- Heritage Category:
- Scheduled Monument
- List Entry Number:
- Date first listed:
- Date of most recent amendment:
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This copy shows the entry on 19-Oct-2019 at 07:43:04.
The building or site itself may lie within the boundary of more than one authority.
- Staffordshire Moorlands (District Authority)
- National Grid Reference:
- SK 07285 42448
Reasons for Designation
Motte castles were mounds of soil and/or stone, usually surrounded by either a wet or dry ditch and surmounted by a tower constructed of timber or stone. Such castles were military strongholds of medieval date, built as a base for offensive operations. They are found both in urban areas and rural settings. Alton is particularly important, surviving as a dominant and outstanding feature of the medieval landscape in the West Midlands. This significance is further enhanced by the surviving architectural features. In particular, the outer wall, with its successive gates and rock-cut ditch, constitutes an instructive monument of military architecture. The original 12th century stone gate and its 14th century successor represent a rare combination which, in its own right is worthy of preservation. The site is also of considerable historic importance. It has a direct association with the patron of Croxden Abbey. This represented the seat of a Cistercian foundation while Alton Castle represents that of its founder.
The monument includes part of the outer wall, a wall tower, two gatehouses and
a small oval bailey, all defended to the south and east by a massive dry ditch
cut out of the rock. It is believed to have been in existence by 1175 and
occupied a strong position at the top of a cliff overlooking the Churnet
valley. The castle was dismantled in the Civil War.
The outer wall can be traced for most of its length on the south side of the
bailey where it forms a revetment to the north face of the moat. At the east
end of the wall are the remains of a 12th century gatehouse, while 25m to the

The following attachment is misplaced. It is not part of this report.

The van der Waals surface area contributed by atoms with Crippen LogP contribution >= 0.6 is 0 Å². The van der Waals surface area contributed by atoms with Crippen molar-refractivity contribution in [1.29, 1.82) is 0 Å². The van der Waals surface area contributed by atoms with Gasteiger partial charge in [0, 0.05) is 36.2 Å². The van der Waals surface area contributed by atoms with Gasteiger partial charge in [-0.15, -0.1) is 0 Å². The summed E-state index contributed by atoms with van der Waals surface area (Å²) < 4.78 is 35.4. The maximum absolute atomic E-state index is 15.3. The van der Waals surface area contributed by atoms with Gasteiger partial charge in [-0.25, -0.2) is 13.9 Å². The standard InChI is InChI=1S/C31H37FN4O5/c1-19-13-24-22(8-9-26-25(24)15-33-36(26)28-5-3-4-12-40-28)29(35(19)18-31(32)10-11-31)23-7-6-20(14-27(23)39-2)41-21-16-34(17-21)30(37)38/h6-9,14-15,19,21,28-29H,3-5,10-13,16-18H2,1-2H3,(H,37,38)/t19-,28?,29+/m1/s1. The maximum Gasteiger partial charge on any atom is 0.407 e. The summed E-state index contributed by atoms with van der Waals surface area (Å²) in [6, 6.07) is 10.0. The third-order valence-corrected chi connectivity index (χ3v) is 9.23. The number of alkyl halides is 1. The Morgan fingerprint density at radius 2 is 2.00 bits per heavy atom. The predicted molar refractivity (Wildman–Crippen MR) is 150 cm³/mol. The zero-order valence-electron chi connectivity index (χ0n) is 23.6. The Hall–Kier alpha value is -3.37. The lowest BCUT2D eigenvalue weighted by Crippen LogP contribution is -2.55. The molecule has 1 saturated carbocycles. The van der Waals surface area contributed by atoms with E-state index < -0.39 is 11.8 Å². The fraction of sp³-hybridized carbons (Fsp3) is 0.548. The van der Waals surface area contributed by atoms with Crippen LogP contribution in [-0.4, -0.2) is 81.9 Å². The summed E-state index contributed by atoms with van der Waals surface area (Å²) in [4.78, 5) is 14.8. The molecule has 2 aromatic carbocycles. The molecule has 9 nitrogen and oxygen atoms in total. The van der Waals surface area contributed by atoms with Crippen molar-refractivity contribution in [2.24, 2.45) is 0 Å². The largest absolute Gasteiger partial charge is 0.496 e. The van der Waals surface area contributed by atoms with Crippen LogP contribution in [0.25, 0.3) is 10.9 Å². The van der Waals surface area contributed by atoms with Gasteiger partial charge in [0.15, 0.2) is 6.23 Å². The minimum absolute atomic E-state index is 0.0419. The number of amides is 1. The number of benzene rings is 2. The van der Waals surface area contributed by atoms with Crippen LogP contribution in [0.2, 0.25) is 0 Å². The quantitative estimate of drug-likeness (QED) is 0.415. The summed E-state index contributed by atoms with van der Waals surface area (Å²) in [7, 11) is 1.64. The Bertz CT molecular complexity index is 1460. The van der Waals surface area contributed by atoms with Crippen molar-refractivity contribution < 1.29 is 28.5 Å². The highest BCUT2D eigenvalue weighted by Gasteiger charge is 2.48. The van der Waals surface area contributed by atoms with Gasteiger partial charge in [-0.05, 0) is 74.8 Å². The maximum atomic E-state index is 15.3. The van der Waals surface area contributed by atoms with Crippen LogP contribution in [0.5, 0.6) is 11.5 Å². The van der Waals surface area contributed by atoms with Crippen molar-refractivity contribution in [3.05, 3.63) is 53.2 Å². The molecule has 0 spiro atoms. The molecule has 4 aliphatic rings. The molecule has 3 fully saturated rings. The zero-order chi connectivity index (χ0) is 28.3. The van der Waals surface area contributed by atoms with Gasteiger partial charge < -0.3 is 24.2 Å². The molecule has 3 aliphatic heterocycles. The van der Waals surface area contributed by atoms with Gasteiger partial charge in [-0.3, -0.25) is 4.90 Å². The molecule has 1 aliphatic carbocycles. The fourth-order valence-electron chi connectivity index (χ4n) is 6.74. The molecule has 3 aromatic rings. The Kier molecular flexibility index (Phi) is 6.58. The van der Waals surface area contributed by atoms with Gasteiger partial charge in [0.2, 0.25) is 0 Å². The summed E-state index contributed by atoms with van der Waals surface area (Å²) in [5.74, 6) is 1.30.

west of that are the foundations of a circular wall tower. Two fragments of
the tower survive where it joined the outer wall. At the west end of the
bailey are the remains of an early 14th century gatehouse which probably
superseded the earlier example. A fragment of the outer wall, up to 6m in
height, survives to the north side and is incorporated in the fabric of the
19th century buildings. Medieval structures and associated deposits are likely
to remain buried within the bailey and evidence for bridges relating to both
the 12th and early 14th century gatehouses is believed to survive.
The 19th century building on the north side of the castle is excluded from the
scheduling, apart from the incorporated fragment of the outer wall, and apart
from the ground beneath the standing building, which are included. All
buildings on the south side of the area are excluded from the scheduling, but
the ground beneath them is included. The swimming pool is also excluded from
MAP EXTRACT The site of the monument is shown on the attached map extract. It includes a 5 metre boundary around the archaeological features, considered to be essential for the monument's support and preservation.
The contents of this record have been generated from a legacy data system.
- Legacy System number:
- Legacy System:
Books and journals
Nicholl, R, History of North Staffordshire, (1933), 4
Cantor, L M, 'North Staffordshire Journal of Field Studies' in The Medieval Castles of Staffordshire, , Vol. 6, (1966), 42-3
This monument is scheduled under the Ancient Monuments and Archaeological Areas Act 1979 as amended as it appears to the Secretary of State to be of national importance. This entry is a copy, the original is held by the Department for Digital, Culture, Media and Sport.
End of official listing